Another View: Dropping Zuma’s name is nothing new

2013-05-27 10:00

What’s in a name? About R1.3?million if you ask Schabir Shaik.

That’s the total of the 238 bribes Shaik paid to President Jacob Zuma between 1995 and 2002 to be able to drop Zuma’s name in his business ventures.

It was all working out fine for Shaik until the secretary of arms company Thint handed over a bribe agreement she had typed to the company’s auditors, who handed it to the Scorpions in 2000.

Five years later, Shaik was convicted for bribing Zuma and sentenced to 15 years in prison.

The R500?000-a-year bribe Shaik had negotiated for Zuma from Thint (as three courts found he did) was the end product of a series of name-droppings by Shaik.

I thought back to the hours of evidence led in the Shaik trial this week as Justice Minister Jeff Radebe asked for government’s disciplinary codes to be adapted to include name-dropping as an official offence.

On Thursday, Zuma asked for “vigilance” and urged state officials “not to succumb to pressure from name-droppers”.

As if Guptagate was the first time someone had dropped his name in business or government dealings.

Did the president forget about his meeting with Thint’s bosses in London in July 1998 after Shaik was excluded from the R1.3?billion arms deal to provide technology to the navy’s new corvettes?

At the time, Zuma was MEC for economic development and tourism in KwaZulu-Natal, and deputy president of the ANC.

Shaik’s Nkobi Holdings was removed as Thint’s BEE partner after then president Thabo Mbeki allegedly registered his disapproval with Shaik’s inclusion in the deal.

What did Shaik, who was Zuma’s financial adviser and bankroller in chief, do? He dropped Zuma’s name.

He did it first in letters to Thint’s bosses in Paris, and then in person when he delivered Zuma to a meeting with the arms company in July 1998. The consequence of Zuma’s intervention was that Shaik was back in the arms deal.

There were also other instances of serial name-dropping. Like when Professor John Lennon from Scotland was looking for a local partner to start up an ecotourism school in KwaZulu-Natal.

Shaik dropped Zuma’s name and Zuma delivered. The then ANC deputy president told Lennon to partner with Shaik. The episode upset him so much, Lennon testified, that he decided to cancel the project.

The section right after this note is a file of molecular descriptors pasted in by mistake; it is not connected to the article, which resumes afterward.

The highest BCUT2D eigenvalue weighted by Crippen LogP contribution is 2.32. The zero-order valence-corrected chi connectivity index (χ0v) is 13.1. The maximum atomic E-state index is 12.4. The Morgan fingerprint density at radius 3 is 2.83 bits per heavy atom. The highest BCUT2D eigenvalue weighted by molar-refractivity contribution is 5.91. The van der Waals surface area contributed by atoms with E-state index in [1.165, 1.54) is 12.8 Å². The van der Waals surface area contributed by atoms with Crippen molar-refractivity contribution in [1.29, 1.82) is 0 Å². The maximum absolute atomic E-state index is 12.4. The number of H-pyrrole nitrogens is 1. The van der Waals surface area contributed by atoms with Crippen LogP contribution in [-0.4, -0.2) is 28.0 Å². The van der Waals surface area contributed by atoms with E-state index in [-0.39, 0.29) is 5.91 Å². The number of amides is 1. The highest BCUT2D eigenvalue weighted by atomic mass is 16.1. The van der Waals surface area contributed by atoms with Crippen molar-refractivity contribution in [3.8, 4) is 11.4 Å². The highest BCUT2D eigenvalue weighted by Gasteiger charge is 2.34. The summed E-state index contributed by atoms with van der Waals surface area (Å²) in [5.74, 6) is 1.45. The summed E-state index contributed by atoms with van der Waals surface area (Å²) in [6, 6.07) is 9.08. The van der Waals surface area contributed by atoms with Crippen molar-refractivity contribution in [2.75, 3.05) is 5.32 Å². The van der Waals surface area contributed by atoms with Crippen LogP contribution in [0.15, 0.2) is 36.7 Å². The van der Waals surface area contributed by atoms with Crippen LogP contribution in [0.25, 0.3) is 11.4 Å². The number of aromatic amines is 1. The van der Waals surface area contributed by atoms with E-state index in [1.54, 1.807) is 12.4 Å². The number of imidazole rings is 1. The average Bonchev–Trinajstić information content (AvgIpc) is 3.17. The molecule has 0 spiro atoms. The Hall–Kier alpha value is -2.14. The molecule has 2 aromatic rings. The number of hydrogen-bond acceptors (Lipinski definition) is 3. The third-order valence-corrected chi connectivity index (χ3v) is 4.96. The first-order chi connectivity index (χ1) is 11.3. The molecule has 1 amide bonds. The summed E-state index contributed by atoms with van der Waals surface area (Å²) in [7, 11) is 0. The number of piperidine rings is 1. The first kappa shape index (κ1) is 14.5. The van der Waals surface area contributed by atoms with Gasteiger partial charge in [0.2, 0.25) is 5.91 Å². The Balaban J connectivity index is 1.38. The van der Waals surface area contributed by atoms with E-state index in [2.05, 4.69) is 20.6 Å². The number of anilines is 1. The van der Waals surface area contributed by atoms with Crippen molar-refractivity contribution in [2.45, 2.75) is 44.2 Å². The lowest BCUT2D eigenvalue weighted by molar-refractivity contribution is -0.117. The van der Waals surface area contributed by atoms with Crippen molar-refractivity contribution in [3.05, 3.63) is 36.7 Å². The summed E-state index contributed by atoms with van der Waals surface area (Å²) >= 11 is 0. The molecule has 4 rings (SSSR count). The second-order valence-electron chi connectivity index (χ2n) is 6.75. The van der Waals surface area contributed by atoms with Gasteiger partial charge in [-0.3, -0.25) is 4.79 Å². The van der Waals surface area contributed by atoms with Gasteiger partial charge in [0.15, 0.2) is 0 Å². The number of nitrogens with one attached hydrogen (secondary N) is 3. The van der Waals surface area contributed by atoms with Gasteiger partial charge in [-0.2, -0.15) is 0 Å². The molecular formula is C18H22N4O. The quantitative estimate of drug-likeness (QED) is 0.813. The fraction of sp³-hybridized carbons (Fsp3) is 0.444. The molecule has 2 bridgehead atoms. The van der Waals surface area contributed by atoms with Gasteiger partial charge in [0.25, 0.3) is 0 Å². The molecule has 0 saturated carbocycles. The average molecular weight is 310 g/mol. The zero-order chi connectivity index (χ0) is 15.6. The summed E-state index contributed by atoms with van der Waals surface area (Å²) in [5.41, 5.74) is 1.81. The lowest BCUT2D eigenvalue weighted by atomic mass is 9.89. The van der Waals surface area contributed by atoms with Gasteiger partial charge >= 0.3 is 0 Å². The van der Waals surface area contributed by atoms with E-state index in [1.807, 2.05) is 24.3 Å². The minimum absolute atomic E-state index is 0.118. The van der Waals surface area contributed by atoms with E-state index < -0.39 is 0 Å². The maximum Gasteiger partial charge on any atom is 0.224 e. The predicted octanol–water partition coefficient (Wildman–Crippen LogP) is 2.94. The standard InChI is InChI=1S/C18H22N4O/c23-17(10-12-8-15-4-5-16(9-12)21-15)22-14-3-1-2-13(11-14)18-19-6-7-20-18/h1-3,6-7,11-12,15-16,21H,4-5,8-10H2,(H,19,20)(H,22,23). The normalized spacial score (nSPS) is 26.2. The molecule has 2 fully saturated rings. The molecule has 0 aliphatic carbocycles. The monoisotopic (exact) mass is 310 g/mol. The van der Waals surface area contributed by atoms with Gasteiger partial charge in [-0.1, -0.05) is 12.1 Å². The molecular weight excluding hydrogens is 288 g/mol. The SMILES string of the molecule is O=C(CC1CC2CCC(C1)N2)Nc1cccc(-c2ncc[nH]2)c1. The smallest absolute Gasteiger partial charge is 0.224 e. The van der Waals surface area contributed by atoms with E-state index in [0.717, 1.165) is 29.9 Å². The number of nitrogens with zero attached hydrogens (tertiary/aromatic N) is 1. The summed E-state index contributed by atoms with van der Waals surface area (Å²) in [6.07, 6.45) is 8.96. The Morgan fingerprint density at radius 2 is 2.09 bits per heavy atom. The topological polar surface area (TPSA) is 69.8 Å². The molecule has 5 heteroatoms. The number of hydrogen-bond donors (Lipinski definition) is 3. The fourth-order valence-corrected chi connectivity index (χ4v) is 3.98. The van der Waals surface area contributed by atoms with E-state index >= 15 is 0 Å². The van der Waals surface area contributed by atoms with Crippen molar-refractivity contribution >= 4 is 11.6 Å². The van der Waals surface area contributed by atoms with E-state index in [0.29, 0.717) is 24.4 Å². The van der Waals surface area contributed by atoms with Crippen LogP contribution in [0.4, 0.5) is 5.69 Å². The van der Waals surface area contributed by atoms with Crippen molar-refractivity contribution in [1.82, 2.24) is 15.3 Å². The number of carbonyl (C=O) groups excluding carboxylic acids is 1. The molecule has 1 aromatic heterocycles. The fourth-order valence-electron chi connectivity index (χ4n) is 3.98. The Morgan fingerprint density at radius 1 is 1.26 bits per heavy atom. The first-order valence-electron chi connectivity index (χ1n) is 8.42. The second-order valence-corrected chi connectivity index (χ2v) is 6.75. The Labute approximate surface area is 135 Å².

And what did Shaik do when he wanted in on the Point Development in Durban? He dropped Zuma’s name and succeeded in convincing the project’s international partner to meet Zuma.

At a private meeting with the businessman at Shaik’s apartment, Zuma asked him to take Shaik on board.

This evidence, and numerous other examples of Shaik’s name-dropping, were accepted by Judge Hilary Squires when he convicted Shaik of bribery and referred to his relationship with Zuma as a “mutually beneficial symbiosis”.

The judge remarked: “If Zuma could not repay money, how else could he do so than by providing the help of his name and political office as and when it was asked, particularly in the field of government-contracted work, which is what Shaik was hoping to benefit from. And Shaik must have foreseen and, by inference, did foresee, that if he made these payments Zuma would respond in that way.”

Although the man who is now our president was never tried for corruption himself, the record of the Shaik case tells a sorry tale of how he allowed his name to be dropped and abused for years in return for financial benefit.

Not once did Zuma stop Shaik from using his name or report him to law-enforcement agencies, as he now urges civil servants to do.

Zuma has only himself to blame if people like ambassador Bruce Koloane or the Gupta family, who employ his son and wife, continue to drop his name for their own benefit.

If he is not willing to publicly name and shame those guilty of abusing his name, government regulations or penalties won’t stop them either.

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